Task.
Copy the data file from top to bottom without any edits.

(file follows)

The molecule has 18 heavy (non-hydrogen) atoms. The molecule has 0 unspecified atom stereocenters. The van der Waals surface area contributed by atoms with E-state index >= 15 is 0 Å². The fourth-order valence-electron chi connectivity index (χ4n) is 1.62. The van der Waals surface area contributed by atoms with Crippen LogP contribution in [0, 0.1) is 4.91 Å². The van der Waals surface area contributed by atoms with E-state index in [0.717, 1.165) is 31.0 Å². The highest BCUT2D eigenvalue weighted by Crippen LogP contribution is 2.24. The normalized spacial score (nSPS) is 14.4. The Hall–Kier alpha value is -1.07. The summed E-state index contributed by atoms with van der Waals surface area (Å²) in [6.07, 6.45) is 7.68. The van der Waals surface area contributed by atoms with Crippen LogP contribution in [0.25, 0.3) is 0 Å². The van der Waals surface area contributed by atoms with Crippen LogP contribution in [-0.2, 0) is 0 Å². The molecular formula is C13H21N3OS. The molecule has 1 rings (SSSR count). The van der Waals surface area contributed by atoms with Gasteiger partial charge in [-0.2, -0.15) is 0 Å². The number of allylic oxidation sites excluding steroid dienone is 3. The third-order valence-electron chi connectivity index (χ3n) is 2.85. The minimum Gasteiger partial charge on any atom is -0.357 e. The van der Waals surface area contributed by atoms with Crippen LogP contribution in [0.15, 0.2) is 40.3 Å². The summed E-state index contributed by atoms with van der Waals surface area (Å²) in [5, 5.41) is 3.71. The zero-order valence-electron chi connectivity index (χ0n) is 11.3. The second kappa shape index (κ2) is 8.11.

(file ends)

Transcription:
The molecule has 18 heavy (non-hydrogen) atoms. The molecule has 0 unspecified atom stereocenters. The van der Waals surface area contributed by atoms with E-state index >= 15 is 0 Å². The fourth-order valence-electron chi connectivity index (χ4n) is 1.62. The van der Waals surface area contributed by atoms with Crippen LogP contribution in [0, 0.1) is 4.91 Å². The van der Waals surface area contributed by atoms with E-state index in [0.717, 1.165) is 31.0 Å². The highest BCUT2D eigenvalue weighted by Crippen LogP contribution is 2.24. The normalized spacial score (nSPS) is 14.4. The Hall–Kier alpha value is -1.07. The summed E-state index contributed by atoms with van der Waals surface area (Å²) in [6.07, 6.45) is 7.68. The van der Waals surface area contributed by atoms with Crippen LogP contribution in [0.25, 0.3) is 0 Å². The van der Waals surface area contributed by atoms with Crippen LogP contribution in [-0.2, 0) is 0 Å². The molecular formula is C13H21N3OS. The molecule has 1 rings (SSSR count). The van der Waals surface area contributed by atoms with Gasteiger partial charge in [-0.2, -0.15) is 0 Å². The number of allylic oxidation sites excluding steroid dienone is 3. The third-order valence-electron chi connectivity index (χ3n) is 2.85. The minimum Gasteiger partial charge on any atom is -0.357 e. The van der Waals surface area contributed by atoms with Crippen LogP contribution in [0.15, 0.2) is 40.3 Å². The summed E-state index contributed by atoms with van der Waals surface area (Å²) in [5, 5.41) is 3.71. The zero-order valence-electron chi connectivity index (χ0n) is 11.3. The second kappa shape index (κ2) is 8.11.